Winston ‘Corey’ Walters, the taxi operator who was shot and killed along with businesswoman Simone Campbell-Collymore in Red Hills, St Andrew, last month.
Jewel Walters, widow of Winston ‘Corey’ Walters, the taxi operator who was shot and killed along with businesswoman Simone Campbell-Collymore in Red Hills, St Andrew, last month, is a broken woman.
Weeks after the gun attack that ended her husband’s life, Jewel still spends her evenings scrolling through photos of him on her phone as their three boys cling to her shoulders, remembering the fun road trips they took with their father.
Walters, 36, and Campbell-Collymore were peppered with bullets by thugs who pounced on his blue Toyota Axio motor car, firing relentlessly as they made sure their targets were dead.
Campbell-Collymore’s husband, Omar, and two other men have been charged with the murders.
Last Friday, as Jewel spoke to The Sunday Gleaner, Collymore and one of the accused appeared in court and were remanded. They are scheduled to return to court on February 26.
But the arrest of the men believed to have killed her husband has done nothing to diminish the anger and hurt felt by Jewel.
“I am very angry; angry at the fact that he had to lose his life like that. He lost his life without even an idea as to why he was being killed,” sobbed Jewel as she spoke with our news team at their rural St Andrew house last week.
“If somebody had said that he was in a car accident, or he was sick, it would really hurt, but to know that you are out there and your life is taken away and you don’t even know why … it makes me angry,” added Jewel, as she declared that life has not been the same since her husband was killed.
Walters was buried two Saturdays ago, and Jewel lost consciousness at the funeral.
Now their 11-year-old son, who is to sit the Grade Six Achievement Test (GSAT) this year, has fallen significantly behind at school, while their six- and five-year-old boys shake with anxiety whenever their mother leaves them.
“It is not easy to watch the person who you spend all of your life with go down into the ground,” said Jewel, a teacher.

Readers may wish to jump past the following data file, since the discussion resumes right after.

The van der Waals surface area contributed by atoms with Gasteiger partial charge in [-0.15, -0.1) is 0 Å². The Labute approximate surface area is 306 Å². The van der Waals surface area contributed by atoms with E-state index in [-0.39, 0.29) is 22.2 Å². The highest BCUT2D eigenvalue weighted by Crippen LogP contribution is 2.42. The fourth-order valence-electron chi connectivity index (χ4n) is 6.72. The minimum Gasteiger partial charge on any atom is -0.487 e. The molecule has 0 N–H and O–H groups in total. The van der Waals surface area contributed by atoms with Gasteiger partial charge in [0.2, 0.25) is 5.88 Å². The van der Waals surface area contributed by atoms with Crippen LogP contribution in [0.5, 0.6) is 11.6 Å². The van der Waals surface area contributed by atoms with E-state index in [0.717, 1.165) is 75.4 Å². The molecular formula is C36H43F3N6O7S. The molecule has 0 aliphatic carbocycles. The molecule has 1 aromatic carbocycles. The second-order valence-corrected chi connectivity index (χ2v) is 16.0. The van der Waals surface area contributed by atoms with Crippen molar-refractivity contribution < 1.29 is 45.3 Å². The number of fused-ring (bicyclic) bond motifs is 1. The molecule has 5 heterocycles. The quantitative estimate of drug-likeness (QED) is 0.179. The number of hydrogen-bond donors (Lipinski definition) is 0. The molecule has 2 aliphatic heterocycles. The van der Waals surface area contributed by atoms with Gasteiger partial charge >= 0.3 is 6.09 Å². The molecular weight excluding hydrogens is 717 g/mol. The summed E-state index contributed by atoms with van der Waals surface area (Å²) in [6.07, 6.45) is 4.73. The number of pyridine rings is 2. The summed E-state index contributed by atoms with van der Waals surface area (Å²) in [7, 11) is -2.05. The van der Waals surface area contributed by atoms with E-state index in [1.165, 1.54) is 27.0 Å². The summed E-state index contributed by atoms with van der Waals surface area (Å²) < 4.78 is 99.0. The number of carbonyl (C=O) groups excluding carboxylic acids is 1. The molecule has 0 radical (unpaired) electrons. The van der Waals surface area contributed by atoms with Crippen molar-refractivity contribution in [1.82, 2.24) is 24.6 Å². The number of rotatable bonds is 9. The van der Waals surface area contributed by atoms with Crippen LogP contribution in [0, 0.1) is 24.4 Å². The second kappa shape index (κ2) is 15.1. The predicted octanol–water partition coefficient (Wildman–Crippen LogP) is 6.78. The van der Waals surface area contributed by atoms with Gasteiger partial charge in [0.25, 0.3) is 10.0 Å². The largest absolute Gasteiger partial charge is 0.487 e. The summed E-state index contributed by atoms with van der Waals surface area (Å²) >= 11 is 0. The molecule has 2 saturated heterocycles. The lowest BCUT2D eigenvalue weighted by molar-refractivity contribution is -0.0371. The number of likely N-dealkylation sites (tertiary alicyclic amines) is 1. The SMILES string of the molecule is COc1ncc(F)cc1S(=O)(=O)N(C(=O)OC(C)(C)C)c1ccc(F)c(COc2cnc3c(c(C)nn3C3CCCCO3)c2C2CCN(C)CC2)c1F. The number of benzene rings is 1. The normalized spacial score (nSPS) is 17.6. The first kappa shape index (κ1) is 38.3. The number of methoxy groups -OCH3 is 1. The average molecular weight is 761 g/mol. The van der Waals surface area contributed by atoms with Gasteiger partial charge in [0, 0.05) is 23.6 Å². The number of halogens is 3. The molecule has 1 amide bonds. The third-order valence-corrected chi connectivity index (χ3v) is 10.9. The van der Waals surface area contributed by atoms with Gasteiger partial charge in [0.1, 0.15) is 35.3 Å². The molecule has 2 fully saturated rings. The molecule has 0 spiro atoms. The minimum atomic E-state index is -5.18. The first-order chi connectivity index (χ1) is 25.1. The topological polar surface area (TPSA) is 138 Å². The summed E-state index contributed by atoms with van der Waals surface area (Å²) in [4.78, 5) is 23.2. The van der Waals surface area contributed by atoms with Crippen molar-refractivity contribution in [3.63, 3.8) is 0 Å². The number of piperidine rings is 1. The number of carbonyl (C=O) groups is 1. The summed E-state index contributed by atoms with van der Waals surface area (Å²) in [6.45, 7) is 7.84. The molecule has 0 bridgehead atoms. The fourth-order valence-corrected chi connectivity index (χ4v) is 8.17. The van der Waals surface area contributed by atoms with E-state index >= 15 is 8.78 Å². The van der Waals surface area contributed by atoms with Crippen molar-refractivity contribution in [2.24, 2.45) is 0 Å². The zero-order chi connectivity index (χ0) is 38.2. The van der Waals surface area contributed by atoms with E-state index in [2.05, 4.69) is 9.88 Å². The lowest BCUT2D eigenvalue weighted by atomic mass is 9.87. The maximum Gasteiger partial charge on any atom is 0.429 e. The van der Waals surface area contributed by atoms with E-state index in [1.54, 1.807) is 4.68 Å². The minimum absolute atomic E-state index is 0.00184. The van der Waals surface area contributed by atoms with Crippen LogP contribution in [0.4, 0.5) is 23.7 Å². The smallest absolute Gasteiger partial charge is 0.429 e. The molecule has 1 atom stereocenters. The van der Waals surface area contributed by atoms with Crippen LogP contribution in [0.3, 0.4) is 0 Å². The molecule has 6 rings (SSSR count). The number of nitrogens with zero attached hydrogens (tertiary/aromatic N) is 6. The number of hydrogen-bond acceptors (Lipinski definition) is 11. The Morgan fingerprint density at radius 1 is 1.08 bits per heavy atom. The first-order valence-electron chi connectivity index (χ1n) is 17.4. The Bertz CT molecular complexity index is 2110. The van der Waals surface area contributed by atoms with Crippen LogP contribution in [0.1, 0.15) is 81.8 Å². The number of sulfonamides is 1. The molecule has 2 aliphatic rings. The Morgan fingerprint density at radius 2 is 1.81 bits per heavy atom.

She told our news team that her husband moved hesitantly around the house before leaving out on the morning of his death.
Pushed by his relentless desire to ensure his family’s well-being, she said, Walters reluctantly left the house, but only after asking her to call his mother-in-law and urge her to be safe in the volatile east Kingston community that she lived.
“He didn’t know that he was walking into his own death that day,” Jewel murmured with tears forming a puddle in her eyes as her youngest son snuggled under her arm.
“Corey was very determined, family-oriented, a hard-working person. Anything he put his mind to, he must get it done. He was very supportive and there for us,” she said.
According to Jewel, her husband, who loved travelling across Jamaica and the United States on vacations with his family, was her strength when she became pessimistic.
“I cannot understand how another human being can take another person’s life; and when I hear how many persons are behind this and how heartless it was … it really makes me angry.
“Yes, you have the shooters who actually went and pulled the trigger, but the masterminds who actually planned all of this is even worse,” said Jewel.
“It takes a wicked and evil person to live with someone so long and just take their life like that, leaving behind children,” added Jewel.
Since Walter’s death, some of his passengers have taken to social media speaking about his reliable and cheerful character.